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fails Apple Hardware Test: 2I2C error

I have a 20" 1.8GHz iMac G5 from late 2004.

It was having general instability problems so I tried putting a clean reinstall of the OS, but the process failed, three times in a row. So I ran the AHT disk which came with the machine, and it quickly failed the short test with the following error code:


Sounds like it could be related to the I2C bus to me. However, the I2C system is mainly diagnostic and reporting in nature. It reports actual voltage levels on the ram cards and PCI slots, stuff like that. So possibly, this error may not be the real problem.

I took the machine in to an Apple store and one of the techs noticed and showed me there was a bulging capacitor. Since they can only replace the whole board and send the old one back for remanufacturing (expensive), I wanted to try to fix it myself.

After reading about the capacitor/power supply problems I got a new power supply and worked on identifying the capacitor and finding its specks. I learned that beyond the capacitive value, voltage, and temperature ratings; that there are three related charateristics which seem to be critical to the power filtering role these capacitors play in this machine. (impedance or Z)^2 = (equivalent resistance or ESR)^2 + (capacitive reactance or X)^2 If you know two of them you can compute the third. Typically ESR is small and Z ~= X.

So why is this relevant? Well, the original capacitors are Chemi-Con KZJ Ultra Low impedance line with a Z = 12.5 m Ohms @ 100 kHz, unfortunately, this line was discontinued. Chemi-Con current offerings have impedances which range from 22 m Ohm to 49 m Ohm. Nowhere near the original spec. Worse, Digi-Key and Mouser don't carry the better lines, not even in a quantity of one! So I ordered the best available. When it arrived, I removed the bulging capacitor and soldered the new one into place. I also swapped out the power supply. Restarted the machine and... exactly the same problem as before. It still doesn't pass AHT, same error message.

So, does anyone on here have some advice on what I should try next?

Sorry about the long explanation, but hopefully it explains why I'm finding the whole thing puzzling. Why does Chemi-Con no longer manufacture capacitors with such low impedance any more? Why doesn't DigiKey carry what they do offer?

Answer this question I have this problem too

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2I2C/1/1: 0x00000092 error code is that the thermal sensor of the hard drive is bad or unplugged...

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I'd say it's quite possible that no one manufactures the specific capacitor now since the latest tech doesn't utilize it. My only suggestion is that you buy an otherwise broken motherboard and salvage the capacitor. No idea how much broken g5 logic boards go for, probably not much, but if you want to keep costs down you can find other more generic boards using that capacitor and steal the capacitor from one of those.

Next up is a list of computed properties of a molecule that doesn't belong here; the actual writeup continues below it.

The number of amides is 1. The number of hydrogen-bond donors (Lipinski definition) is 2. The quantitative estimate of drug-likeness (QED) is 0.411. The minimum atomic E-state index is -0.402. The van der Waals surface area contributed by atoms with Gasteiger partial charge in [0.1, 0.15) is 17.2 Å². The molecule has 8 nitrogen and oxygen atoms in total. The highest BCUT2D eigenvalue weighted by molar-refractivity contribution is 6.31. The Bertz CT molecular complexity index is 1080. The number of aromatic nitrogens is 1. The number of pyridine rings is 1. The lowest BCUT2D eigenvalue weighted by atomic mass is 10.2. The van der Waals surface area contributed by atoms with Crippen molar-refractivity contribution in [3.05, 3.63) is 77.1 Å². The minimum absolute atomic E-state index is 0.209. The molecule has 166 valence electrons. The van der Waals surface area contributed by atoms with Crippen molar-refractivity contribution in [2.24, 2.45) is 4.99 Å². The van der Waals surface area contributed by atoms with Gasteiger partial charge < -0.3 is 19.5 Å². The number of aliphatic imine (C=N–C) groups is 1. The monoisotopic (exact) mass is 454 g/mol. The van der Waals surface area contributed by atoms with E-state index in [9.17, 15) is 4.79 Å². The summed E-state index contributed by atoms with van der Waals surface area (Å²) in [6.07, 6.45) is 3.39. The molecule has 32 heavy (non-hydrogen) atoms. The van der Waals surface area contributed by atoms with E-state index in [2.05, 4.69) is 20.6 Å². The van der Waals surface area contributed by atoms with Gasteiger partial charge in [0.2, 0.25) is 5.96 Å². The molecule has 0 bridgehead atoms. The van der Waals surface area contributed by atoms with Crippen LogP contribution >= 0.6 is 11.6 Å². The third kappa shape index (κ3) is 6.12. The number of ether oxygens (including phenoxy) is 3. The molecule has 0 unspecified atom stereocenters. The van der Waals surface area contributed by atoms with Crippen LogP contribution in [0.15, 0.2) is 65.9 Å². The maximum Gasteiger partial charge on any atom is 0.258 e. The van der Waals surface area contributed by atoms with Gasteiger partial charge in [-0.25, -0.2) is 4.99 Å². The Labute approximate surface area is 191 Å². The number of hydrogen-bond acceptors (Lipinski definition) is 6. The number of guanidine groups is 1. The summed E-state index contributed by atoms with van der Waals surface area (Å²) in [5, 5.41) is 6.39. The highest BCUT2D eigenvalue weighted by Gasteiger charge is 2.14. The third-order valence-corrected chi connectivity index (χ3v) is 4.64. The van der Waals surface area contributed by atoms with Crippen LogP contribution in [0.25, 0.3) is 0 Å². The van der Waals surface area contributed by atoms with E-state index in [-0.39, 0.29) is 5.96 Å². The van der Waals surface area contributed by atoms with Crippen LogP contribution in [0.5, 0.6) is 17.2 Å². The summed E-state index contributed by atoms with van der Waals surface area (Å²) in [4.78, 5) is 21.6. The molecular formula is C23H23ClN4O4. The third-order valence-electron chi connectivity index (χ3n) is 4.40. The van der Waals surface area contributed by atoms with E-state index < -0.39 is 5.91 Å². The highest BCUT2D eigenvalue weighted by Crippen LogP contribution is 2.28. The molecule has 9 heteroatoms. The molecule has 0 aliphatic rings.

Good luck

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A capacitor can fail even if it still physically looks good. Assuming that your replacement capacitor was of acceptable low ESR, other capacitors of similar brand and capacity (typically those more than 1000 ufd capacity) should also be suspected and replaced. Heat and age degrade capacitor function like nothing else.

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My first iMac G5 20" had its logic board replaced already within its first year, 2006, under guarantee, then in 2012 this error code resulted from running the AHT. The machine finally failed to work at all. Not too keen on spending about 1,000 euros on repair, I bought an older, used iMac G5 20" in 2013. It too had had its logic board replaced within its first year. It worked well for over a year, but now, in July 2015, its logic board has failed again. So both my iMac G5s are useless!

Having read all the previous posts, the cause seems to remain a mystery. Has anyone identified the real fault with this logic board? Is it the capacitor? Or is the fault in the thermal sensor of the hard drive, as carol godbout above says? Or some other component?

This computer has some very desirable features, especially for running Classic applications. Fortunately, there are several firms who can repair the logic board, so they must know what the problem is. However, my local Apple-authorised agents here in France refuse to consider repairs!

The shame is that Apple must have known about these many failures but took no corrective action.

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ciradrak will be eternally grateful.
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